“Not a truly global sport – heavy dependence on revenues and fans from India…”
One sentence, listed under “weaknesses” in a SWOT analysis that is part of a 25-page ICC document called “A Global Strategy For Cricket – Update”, dominated the agenda of the meeting between the BCCI and the ICC working group to develop a global strategy for cricket. On the eve of the meeting, which was held in Delhi on Thursday, 18 full members of the BCCI joined a teleconference and took a “dim view” of the development. The BCCI threatened to call a general meeting to consider and deliberate on the Members’ Participation Agreement with the ICC to “safeguard the BCCI’s interest before the same is executed on behalf of the BCCI”.
After the meeting, the ICC was in damage-control mode. “It’s listed as potential weakness but I would actually focus on it as a strength,” the ICC CEO David Richardson said. “We need Indian cricket as part of global strategy. It’s certainly a strength that we have such a huge cricket economy behind us. It’s not a big issue from weaknesses point of view; if anything it’s a reminder for other countries that they cannot rely on India alone, they need to do something themselves.”
The BCCI is certain that the sentence will be removed from any further discussions.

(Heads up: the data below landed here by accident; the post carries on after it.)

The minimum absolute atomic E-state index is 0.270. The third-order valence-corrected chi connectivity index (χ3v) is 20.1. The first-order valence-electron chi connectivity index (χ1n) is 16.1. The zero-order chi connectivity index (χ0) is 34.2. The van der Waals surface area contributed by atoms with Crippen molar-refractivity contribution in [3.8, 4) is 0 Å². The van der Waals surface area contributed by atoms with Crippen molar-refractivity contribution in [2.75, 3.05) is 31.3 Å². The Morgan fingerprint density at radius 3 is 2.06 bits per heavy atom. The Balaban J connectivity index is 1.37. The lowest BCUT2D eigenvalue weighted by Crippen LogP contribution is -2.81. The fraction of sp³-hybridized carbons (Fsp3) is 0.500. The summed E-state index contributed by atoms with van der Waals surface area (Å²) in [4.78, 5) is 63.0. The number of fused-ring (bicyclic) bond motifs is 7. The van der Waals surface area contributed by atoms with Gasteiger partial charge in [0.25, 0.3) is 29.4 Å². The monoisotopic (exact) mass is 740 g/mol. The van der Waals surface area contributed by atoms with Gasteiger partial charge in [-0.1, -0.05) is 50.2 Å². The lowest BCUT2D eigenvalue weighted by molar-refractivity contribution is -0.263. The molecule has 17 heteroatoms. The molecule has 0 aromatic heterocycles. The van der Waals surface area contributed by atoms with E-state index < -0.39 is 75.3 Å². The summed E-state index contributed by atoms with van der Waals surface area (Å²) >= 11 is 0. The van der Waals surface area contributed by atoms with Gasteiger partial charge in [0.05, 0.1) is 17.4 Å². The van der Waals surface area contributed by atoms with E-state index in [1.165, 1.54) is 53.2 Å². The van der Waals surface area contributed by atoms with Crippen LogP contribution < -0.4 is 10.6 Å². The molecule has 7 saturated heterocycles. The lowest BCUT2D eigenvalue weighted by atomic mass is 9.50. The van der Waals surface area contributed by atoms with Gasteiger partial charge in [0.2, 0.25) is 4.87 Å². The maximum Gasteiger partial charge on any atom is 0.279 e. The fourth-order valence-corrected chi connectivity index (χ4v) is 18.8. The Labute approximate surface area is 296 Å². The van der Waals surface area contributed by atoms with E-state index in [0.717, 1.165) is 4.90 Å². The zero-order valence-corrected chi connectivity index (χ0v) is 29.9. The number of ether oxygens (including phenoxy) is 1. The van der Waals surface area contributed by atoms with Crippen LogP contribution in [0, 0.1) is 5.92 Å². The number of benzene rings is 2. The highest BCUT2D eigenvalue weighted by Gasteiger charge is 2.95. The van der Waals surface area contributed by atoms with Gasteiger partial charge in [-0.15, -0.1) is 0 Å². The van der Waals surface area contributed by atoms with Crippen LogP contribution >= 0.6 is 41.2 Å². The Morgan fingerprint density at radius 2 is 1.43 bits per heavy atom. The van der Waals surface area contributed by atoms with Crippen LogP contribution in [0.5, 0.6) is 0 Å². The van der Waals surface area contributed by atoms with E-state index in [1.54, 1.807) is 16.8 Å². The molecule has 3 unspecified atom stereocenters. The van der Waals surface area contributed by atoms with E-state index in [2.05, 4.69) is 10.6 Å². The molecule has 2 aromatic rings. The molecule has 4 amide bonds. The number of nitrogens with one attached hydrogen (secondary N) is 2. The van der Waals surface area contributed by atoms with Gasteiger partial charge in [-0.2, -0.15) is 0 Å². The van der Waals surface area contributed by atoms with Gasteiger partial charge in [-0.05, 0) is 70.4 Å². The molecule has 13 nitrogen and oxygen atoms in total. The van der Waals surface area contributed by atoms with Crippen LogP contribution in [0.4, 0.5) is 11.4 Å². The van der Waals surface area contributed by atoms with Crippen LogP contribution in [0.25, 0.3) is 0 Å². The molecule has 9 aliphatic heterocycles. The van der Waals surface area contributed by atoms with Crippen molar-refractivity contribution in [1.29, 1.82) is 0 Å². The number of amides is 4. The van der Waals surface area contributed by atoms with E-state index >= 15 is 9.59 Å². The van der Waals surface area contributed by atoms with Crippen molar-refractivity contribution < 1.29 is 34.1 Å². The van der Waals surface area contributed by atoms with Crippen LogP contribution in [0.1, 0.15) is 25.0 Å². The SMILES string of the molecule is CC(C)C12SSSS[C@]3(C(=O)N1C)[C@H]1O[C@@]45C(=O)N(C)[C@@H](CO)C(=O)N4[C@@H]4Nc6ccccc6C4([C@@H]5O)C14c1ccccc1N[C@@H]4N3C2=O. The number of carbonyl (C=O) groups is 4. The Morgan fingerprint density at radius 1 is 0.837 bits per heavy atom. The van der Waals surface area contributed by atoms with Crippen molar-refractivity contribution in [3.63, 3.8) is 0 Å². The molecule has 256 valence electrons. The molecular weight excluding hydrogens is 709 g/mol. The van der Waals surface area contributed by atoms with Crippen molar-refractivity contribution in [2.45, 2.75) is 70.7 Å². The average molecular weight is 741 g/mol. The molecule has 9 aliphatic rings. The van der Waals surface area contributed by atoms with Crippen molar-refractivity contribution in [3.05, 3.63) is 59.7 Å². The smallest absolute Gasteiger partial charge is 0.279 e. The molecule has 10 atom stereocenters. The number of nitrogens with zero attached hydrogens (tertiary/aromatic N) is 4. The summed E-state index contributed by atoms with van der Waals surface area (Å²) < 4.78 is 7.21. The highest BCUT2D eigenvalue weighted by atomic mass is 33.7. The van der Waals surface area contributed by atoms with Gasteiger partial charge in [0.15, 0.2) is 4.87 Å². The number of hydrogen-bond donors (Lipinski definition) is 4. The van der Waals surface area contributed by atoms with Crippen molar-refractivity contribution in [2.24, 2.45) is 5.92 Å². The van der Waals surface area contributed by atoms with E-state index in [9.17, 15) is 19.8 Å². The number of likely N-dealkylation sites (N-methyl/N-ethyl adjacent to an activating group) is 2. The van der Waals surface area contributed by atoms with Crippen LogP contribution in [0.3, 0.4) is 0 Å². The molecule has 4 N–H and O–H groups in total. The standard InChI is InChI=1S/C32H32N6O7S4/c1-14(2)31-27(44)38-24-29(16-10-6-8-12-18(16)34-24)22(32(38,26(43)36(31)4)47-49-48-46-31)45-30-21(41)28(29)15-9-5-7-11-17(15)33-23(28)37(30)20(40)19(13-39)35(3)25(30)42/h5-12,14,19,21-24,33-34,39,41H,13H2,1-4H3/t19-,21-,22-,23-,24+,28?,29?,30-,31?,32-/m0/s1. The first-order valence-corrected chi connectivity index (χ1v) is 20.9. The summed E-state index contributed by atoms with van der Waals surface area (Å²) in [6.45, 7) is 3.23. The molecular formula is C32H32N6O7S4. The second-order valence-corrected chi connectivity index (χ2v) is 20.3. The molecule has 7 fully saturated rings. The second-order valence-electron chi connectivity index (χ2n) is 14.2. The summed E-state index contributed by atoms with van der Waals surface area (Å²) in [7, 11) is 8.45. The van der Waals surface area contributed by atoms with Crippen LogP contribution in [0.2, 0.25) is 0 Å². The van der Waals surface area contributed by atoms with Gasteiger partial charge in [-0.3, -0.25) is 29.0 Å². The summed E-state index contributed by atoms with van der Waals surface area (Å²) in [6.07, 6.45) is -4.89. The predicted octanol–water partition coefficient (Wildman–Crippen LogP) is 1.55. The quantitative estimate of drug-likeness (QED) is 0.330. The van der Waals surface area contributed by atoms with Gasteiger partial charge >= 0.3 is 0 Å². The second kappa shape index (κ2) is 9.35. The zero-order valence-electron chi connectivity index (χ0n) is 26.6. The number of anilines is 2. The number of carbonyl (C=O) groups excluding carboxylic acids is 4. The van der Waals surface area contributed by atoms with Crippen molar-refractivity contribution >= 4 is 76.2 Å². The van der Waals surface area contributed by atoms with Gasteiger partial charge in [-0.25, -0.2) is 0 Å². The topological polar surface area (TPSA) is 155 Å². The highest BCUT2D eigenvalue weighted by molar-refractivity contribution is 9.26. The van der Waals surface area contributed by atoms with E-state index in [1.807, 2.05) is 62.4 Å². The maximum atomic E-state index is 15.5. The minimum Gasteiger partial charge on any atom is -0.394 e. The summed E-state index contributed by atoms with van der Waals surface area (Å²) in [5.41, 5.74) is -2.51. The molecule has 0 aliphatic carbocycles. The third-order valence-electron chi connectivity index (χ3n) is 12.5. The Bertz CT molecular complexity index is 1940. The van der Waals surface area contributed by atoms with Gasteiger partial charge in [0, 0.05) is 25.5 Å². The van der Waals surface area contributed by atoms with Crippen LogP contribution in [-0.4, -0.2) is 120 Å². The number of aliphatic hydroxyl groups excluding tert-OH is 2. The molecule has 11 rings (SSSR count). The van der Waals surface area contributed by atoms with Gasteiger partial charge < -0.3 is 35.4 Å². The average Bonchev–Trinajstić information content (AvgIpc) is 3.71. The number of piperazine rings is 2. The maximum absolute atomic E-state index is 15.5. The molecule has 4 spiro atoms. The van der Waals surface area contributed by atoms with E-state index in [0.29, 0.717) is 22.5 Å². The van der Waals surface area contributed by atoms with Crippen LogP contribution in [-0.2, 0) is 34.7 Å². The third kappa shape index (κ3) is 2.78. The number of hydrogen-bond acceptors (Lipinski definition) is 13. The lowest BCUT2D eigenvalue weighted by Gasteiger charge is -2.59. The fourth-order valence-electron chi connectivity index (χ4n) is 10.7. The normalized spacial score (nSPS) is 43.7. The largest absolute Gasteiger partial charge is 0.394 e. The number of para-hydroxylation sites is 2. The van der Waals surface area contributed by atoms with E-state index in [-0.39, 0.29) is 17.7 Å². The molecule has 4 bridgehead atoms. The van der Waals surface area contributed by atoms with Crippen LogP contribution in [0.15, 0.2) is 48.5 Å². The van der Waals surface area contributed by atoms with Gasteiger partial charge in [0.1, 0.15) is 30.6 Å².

“If Sachin Tendulkar was the dominant batsman for India, you didn’t try to find ways to cut down his scoring,” a BCCI official said. “You asked other batsmen to start scoring more.”
The meeting was a first among the updates the ICC plans to give its member boards.
“I’d like to thank everyone involved for their positive commitment to the strategy, their time and energy today and their feedback which will now be incorporated into the ongoing development work,” Richardson said. “We have a number of further member meetings scheduled to do the same thing as part of ensuring we end up with a comprehensive global strategy for the long-term good of our sport.”
The meeting itself was cordial. “They were totally on the defensive once they knew what the BCCI’s stance was overnight,” another BCCI official said. “Other than that there is still some way to go for any decisions to be taken in this group.”
Two other interesting matters in the document were “breakaway rebel body” and “cricket events like T10”, under threats in the SWOT analysis. “It’s a quite historical fact,” Richardson said. “Don’t forget whenever you do a strategy paper they do a SWOT analysis. Sometimes it will focus on threats or weaknesses that exist. Sometimes these are real and big risks, sometimes they are just there, not a threat, and this is the case here.”
T10, interestingly, is filed under both threats and opportunities. The ICC’s position regarding T10 is to wait and watch: to not lose out should it become popular but to watch out if the format outgrows its ambit.
Sidharth Monga is an assistant editor at ESPNcricinfo
ESPN Sports Media Ltd.